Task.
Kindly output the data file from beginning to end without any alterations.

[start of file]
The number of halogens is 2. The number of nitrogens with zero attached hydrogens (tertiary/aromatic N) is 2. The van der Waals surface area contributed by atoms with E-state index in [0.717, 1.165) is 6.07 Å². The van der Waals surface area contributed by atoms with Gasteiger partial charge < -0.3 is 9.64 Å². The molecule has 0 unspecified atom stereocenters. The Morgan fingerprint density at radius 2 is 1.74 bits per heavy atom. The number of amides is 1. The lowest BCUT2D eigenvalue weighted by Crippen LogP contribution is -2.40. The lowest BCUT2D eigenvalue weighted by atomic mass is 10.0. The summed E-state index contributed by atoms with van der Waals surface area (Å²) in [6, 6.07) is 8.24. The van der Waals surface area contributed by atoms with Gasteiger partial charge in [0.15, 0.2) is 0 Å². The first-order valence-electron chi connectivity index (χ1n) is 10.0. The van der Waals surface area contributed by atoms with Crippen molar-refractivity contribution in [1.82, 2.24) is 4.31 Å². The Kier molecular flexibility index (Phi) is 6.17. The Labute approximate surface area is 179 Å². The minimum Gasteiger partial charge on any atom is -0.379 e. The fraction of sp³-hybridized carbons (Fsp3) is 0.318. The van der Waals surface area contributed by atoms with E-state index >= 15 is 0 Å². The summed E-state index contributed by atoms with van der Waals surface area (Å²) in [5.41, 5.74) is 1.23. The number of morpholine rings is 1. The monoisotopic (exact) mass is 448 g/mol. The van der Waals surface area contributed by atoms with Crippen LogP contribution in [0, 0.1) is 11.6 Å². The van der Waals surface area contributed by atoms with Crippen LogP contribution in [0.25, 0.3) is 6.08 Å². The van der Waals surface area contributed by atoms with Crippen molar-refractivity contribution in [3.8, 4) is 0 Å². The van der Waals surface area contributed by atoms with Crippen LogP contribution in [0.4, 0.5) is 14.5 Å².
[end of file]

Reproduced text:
The number of halogens is 2. The number of nitrogens with zero attached hydrogens (tertiary/aromatic N) is 2. The van der Waals surface area contributed by atoms with E-state index in [0.717, 1.165) is 6.07 Å². The van der Waals surface area contributed by atoms with Gasteiger partial charge < -0.3 is 9.64 Å². The molecule has 0 unspecified atom stereocenters. The Morgan fingerprint density at radius 2 is 1.74 bits per heavy atom. The number of amides is 1. The lowest BCUT2D eigenvalue weighted by Crippen LogP contribution is -2.40. The lowest BCUT2D eigenvalue weighted by atomic mass is 10.0. The summed E-state index contributed by atoms with van der Waals surface area (Å²) in [6, 6.07) is 8.24. The van der Waals surface area contributed by atoms with Gasteiger partial charge in [0.15, 0.2) is 0 Å². The first-order valence-electron chi connectivity index (χ1n) is 10.0. The van der Waals surface area contributed by atoms with Crippen molar-refractivity contribution in [1.82, 2.24) is 4.31 Å². The Kier molecular flexibility index (Phi) is 6.17. The Labute approximate surface area is 179 Å². The minimum Gasteiger partial charge on any atom is -0.379 e. The fraction of sp³-hybridized carbons (Fsp3) is 0.318. The van der Waals surface area contributed by atoms with E-state index >= 15 is 0 Å². The summed E-state index contributed by atoms with van der Waals surface area (Å²) in [5.41, 5.74) is 1.23. The number of morpholine rings is 1. The monoisotopic (exact) mass is 448 g/mol. The van der Waals surface area contributed by atoms with Crippen LogP contribution in [0, 0.1) is 11.6 Å². The van der Waals surface area contributed by atoms with Crippen LogP contribution in [0.25, 0.3) is 6.08 Å². The van der Waals surface area contributed by atoms with Crippen molar-refractivity contribution in [3.8, 4) is 0 Å². The van der Waals surface area contributed by atoms with Crippen LogP contribution in [0.4, 0.5) is 14.5 Å².